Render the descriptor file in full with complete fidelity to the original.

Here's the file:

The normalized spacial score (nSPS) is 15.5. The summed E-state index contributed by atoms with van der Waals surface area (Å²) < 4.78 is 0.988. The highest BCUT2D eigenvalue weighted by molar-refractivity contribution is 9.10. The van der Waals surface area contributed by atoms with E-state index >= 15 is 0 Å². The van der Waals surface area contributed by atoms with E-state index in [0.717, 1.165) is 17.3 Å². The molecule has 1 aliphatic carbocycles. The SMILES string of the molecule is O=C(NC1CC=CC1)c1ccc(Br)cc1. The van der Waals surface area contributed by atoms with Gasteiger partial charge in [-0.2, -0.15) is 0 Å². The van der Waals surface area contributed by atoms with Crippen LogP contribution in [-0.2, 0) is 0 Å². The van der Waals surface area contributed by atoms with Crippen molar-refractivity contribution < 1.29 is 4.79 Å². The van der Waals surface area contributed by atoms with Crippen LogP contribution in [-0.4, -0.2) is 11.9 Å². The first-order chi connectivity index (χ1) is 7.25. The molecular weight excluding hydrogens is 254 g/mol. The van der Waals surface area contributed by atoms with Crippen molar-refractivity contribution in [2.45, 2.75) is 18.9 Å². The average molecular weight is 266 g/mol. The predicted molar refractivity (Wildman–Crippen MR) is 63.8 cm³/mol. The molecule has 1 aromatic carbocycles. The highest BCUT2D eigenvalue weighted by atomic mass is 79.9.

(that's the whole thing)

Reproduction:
The normalized spacial score (nSPS) is 15.5. The summed E-state index contributed by atoms with van der Waals surface area (Å²) < 4.78 is 0.988. The highest BCUT2D eigenvalue weighted by molar-refractivity contribution is 9.10. The van der Waals surface area contributed by atoms with E-state index >= 15 is 0 Å². The van der Waals surface area contributed by atoms with E-state index in [0.717, 1.165) is 17.3 Å². The molecule has 1 aliphatic carbocycles. The SMILES string of the molecule is O=C(NC1CC=CC1)c1ccc(Br)cc1. The van der Waals surface area contributed by atoms with Gasteiger partial charge in [-0.2, -0.15) is 0 Å². The van der Waals surface area contributed by atoms with Crippen LogP contribution in [-0.2, 0) is 0 Å². The van der Waals surface area contributed by atoms with Crippen molar-refractivity contribution < 1.29 is 4.79 Å². The van der Waals surface area contributed by atoms with Crippen LogP contribution in [-0.4, -0.2) is 11.9 Å². The first-order chi connectivity index (χ1) is 7.25. The molecular weight excluding hydrogens is 254 g/mol. The van der Waals surface area contributed by atoms with Crippen molar-refractivity contribution in [2.45, 2.75) is 18.9 Å². The average molecular weight is 266 g/mol. The predicted molar refractivity (Wildman–Crippen MR) is 63.8 cm³/mol. The molecule has 1 aromatic carbocycles. The highest BCUT2D eigenvalue weighted by atomic mass is 79.9.